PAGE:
Philosophy Talking Point

Fun Theory and the Extraordinary Power of Fun

Fun Theory
Written by Stuart Wickes

The Fun Theory

There are grand and complex theories of change and simple ones too. The fun theory is a simple one. Put simply it says if you want to get people to change their behaviour, make what you want them to do novel and fun. That’s it. It’s a very simple and useful idea…

Fun theory in action - on a trampoline

A simple solution to a complex challenge

If you’ve read even just a little of this blog, you’ll know I believe it’s healthier for kids (and grown-ups too) to be active, outdoors and tuned-in to nature. But it’s not easy making that happen in today’s digitally immersive, 24/7, always on, internet-dependent society. In fact just getting someone’s attention can feel like rolling rocks uphill.  So I’m not surprised we get lots of questions about how we motivate ourselves, the kids and each other to do some of the things we do. Fortunately, unlike the problems of technology, I find the answer is, in part, very simple; work hard to make things fun.

How do you get kids out in the rain? Fun theory says - make it fun

How do you get kids out in the rain? Fun theory says – make it fun

Novelty + fun = engagement

Fun theory tells us that novelty makes things interesting and making something fun makes it feel good. When something is both novel and fun, it becomes intrinsically rewarding and we love doing it. What’s more, it can have a lasting effect, because when you do something fun you not only feel good about what you’re doing at the time, but afterwards you want to do it again. Fun can be mildly addictive which makes it powerful stuff.

Fun is so powerful it can turn mundane and apparently ‘boring’ things into attractive options. Just think of the recent PokemonGo! phenomena and how it incited all sorts of normally sedentary gamers to get out of their bedrooms and go running around looking for pokemons. Without any nagging, cajoling, incentives or lectures on the benefits of getting out and exercising. That’s the power of fun. It makes people want to do things.

Making ‘boring’ things fun, the piano stairs way

It just goes to show that fun can be used for serious purposes. Fun theory has been used to motivate people to do all kinds of ‘boring’ things. Like, using the stairs instead of an escalator. Check out this video of piano stairs and see which side you would choose.

Musical stairs are a great example of fun theory in action. You make exercise more interesting and people will choose exercise. It’s a great lesson to learn when you are in charge of kids. (If you are liking the musical steps then you can try them out for yourself at Vienna’s Haus Der Music.

Meanwhile what could liven up the task of recycling more glass bottles?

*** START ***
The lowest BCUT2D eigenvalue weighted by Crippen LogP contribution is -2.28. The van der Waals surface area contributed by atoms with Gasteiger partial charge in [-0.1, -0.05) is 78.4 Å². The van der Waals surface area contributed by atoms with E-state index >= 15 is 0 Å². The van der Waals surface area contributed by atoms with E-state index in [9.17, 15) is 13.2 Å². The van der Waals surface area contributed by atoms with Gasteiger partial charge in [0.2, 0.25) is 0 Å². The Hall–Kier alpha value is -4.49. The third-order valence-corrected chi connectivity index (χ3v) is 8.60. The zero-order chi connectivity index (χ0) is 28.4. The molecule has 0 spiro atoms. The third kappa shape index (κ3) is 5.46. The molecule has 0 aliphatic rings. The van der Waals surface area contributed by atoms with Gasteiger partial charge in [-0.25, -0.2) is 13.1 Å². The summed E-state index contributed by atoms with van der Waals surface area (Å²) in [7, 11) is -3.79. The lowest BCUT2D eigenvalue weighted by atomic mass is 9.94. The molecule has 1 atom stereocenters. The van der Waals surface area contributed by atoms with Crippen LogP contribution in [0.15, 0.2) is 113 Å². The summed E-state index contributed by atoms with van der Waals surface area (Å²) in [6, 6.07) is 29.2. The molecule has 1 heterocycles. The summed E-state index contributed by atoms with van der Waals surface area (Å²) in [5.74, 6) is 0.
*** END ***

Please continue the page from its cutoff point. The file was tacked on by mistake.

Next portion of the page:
You might not think putting litter in a bin could be fun, You’d be wrong. Watch how much interest this bin gets with just a little bit of added imagination. And how much litter gets put in it.

Fun is a serious business

So fun has a serious purpose and as you can see in the videos, if you set things up right, it can get serious results. It’s catchy too. When something looks like fun, others get interested in joining in too, creating a kind of a virtuous viral spiral of engagement.

How to make daily life more fun?

Next time you are trying to persuade the kids to leave their bedrooms and come out on that ‘boring’ walk or you’re trying to cajole your partner into that dull sounding adventure of a lifetime, stop before you start persuading. Think of the fun theory and see if you can find the fun in the idea, not just for you but for them. Remember the music stairs and the magical bin and see if you can find a way to reframe, replan or reinvent your idea so it really will be fun for them. You might just find they’re on board without you really trying. After all, who doesn’t want to join in something imaginative and fun?

If you need ideas, we have canoed to the supermarket for pizza (along the canal not on the sea) we have turned our village into a giant treasure hunt with prizes, we have taken a walk to our local motorway services for hot chocolate or a Greggs lunch, and been family jogging with a zombie app. We have kept geocache and Pokemon apps handy on our phones. We have taken night hikes instead of day walks to spice up the routine. We have counted sheep and fed ducks and looked for dodos and written poems and done quizzes and all manner of things that make life more interesting. The only limit is your imagination. Try the fun theory sometime with your kids.

Talking Point

Do you believe in the power of fun? How do you inject fun into your travels and adventures? Do leave a comment and let us know.

About the author

Stuart Wickes

Stuart's the adventure addict half of the team, always trying to persuade the family to get out, do more, go further. As co-founder and co-director he handles the business, creative, design, technical and publishing aspects of the project. He is our chief photographer and videographer. With training as a professional learning and development consultant. an engineer and musician, his contribution is eclectic and unpredictable!


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We're Kirstie & Stuart. We share an adventurous spirit, a passion for indie travel and 3 kids. The Family Adventure Project is our long term experiment in doing active, adventurous things together. Find out more...


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